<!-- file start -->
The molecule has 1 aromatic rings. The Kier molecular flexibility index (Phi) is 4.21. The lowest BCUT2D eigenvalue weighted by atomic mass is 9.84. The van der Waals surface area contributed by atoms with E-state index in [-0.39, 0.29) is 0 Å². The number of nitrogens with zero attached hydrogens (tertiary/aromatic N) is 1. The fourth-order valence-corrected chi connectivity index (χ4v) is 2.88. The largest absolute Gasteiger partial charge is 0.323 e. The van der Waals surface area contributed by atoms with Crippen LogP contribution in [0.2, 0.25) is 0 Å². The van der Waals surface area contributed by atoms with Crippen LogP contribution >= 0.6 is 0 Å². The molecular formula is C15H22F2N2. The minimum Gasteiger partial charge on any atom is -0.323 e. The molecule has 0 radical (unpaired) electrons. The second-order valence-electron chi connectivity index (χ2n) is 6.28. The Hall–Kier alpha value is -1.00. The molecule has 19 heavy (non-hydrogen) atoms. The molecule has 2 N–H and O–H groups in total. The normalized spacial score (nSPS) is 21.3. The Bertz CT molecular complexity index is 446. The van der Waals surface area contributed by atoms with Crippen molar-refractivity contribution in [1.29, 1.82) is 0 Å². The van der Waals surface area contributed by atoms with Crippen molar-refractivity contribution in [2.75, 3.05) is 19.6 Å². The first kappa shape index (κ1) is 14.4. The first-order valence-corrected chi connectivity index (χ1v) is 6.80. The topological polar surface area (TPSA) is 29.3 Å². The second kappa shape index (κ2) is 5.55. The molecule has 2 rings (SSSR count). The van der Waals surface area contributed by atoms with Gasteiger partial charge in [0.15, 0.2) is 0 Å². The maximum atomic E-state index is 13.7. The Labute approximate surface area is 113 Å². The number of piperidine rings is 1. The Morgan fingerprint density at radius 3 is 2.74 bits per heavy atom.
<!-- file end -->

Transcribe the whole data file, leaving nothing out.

The molecule has 1 aromatic rings. The Kier molecular flexibility index (Phi) is 4.21. The lowest BCUT2D eigenvalue weighted by atomic mass is 9.84. The van der Waals surface area contributed by atoms with E-state index in [-0.39, 0.29) is 0 Å². The number of nitrogens with zero attached hydrogens (tertiary/aromatic N) is 1. The fourth-order valence-corrected chi connectivity index (χ4v) is 2.88. The largest absolute Gasteiger partial charge is 0.323 e. The van der Waals surface area contributed by atoms with Crippen LogP contribution in [0.2, 0.25) is 0 Å². The van der Waals surface area contributed by atoms with Crippen LogP contribution >= 0.6 is 0 Å². The molecular formula is C15H22F2N2. The minimum Gasteiger partial charge on any atom is -0.323 e. The molecule has 0 radical (unpaired) electrons. The second-order valence-electron chi connectivity index (χ2n) is 6.28. The Hall–Kier alpha value is -1.00. The molecule has 19 heavy (non-hydrogen) atoms. The molecule has 2 N–H and O–H groups in total. The normalized spacial score (nSPS) is 21.3. The Bertz CT molecular complexity index is 446. The van der Waals surface area contributed by atoms with Crippen molar-refractivity contribution in [1.29, 1.82) is 0 Å². The van der Waals surface area contributed by atoms with Crippen molar-refractivity contribution in [2.75, 3.05) is 19.6 Å². The first kappa shape index (κ1) is 14.4. The first-order valence-corrected chi connectivity index (χ1v) is 6.80. The topological polar surface area (TPSA) is 29.3 Å². The second kappa shape index (κ2) is 5.55. The molecule has 2 rings (SSSR count). The van der Waals surface area contributed by atoms with Gasteiger partial charge in [0.15, 0.2) is 0 Å². The maximum atomic E-state index is 13.7. The Labute approximate surface area is 113 Å². The number of piperidine rings is 1. The Morgan fingerprint density at radius 3 is 2.74 bits per heavy atom.